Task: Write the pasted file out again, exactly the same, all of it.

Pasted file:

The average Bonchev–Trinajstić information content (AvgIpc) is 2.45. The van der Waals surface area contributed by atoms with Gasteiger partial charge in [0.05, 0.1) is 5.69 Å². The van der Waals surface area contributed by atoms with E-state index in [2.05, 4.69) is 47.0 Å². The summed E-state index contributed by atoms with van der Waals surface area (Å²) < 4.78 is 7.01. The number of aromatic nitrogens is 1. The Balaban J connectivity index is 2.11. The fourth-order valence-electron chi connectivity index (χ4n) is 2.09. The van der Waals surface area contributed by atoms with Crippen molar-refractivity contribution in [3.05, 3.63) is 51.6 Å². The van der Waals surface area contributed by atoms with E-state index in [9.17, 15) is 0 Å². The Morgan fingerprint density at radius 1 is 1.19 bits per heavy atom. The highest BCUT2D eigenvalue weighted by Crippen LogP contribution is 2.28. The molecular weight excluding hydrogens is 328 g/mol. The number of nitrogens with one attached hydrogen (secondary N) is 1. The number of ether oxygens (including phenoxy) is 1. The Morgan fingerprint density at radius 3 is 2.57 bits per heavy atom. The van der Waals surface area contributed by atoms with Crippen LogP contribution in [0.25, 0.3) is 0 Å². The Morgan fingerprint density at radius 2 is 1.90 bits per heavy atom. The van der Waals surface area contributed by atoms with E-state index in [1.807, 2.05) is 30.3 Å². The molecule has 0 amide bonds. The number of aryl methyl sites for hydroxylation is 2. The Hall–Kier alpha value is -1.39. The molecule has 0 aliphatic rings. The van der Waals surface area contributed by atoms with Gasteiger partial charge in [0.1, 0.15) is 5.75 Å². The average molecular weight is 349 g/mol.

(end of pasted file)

The average Bonchev–Trinajstić information content (AvgIpc) is 2.45. The van der Waals surface area contributed by atoms with Gasteiger partial charge in [0.05, 0.1) is 5.69 Å². The van der Waals surface area contributed by atoms with E-state index in [2.05, 4.69) is 47.0 Å². The summed E-state index contributed by atoms with van der Waals surface area (Å²) < 4.78 is 7.01. The number of aromatic nitrogens is 1. The Balaban J connectivity index is 2.11. The fourth-order valence-electron chi connectivity index (χ4n) is 2.09. The van der Waals surface area contributed by atoms with Crippen molar-refractivity contribution in [3.05, 3.63) is 51.6 Å². The van der Waals surface area contributed by atoms with E-state index in [9.17, 15) is 0 Å². The Morgan fingerprint density at radius 1 is 1.19 bits per heavy atom. The highest BCUT2D eigenvalue weighted by Crippen LogP contribution is 2.28. The molecular weight excluding hydrogens is 328 g/mol. The number of nitrogens with one attached hydrogen (secondary N) is 1. The number of ether oxygens (including phenoxy) is 1. The Morgan fingerprint density at radius 3 is 2.57 bits per heavy atom. The van der Waals surface area contributed by atoms with Crippen LogP contribution in [0.25, 0.3) is 0 Å². The Morgan fingerprint density at radius 2 is 1.90 bits per heavy atom. The van der Waals surface area contributed by atoms with E-state index in [1.807, 2.05) is 30.3 Å². The molecule has 0 amide bonds. The number of aryl methyl sites for hydroxylation is 2. The Hall–Kier alpha value is -1.39. The molecule has 0 aliphatic rings. The van der Waals surface area contributed by atoms with Gasteiger partial charge in [0.1, 0.15) is 5.75 Å². The average molecular weight is 349 g/mol.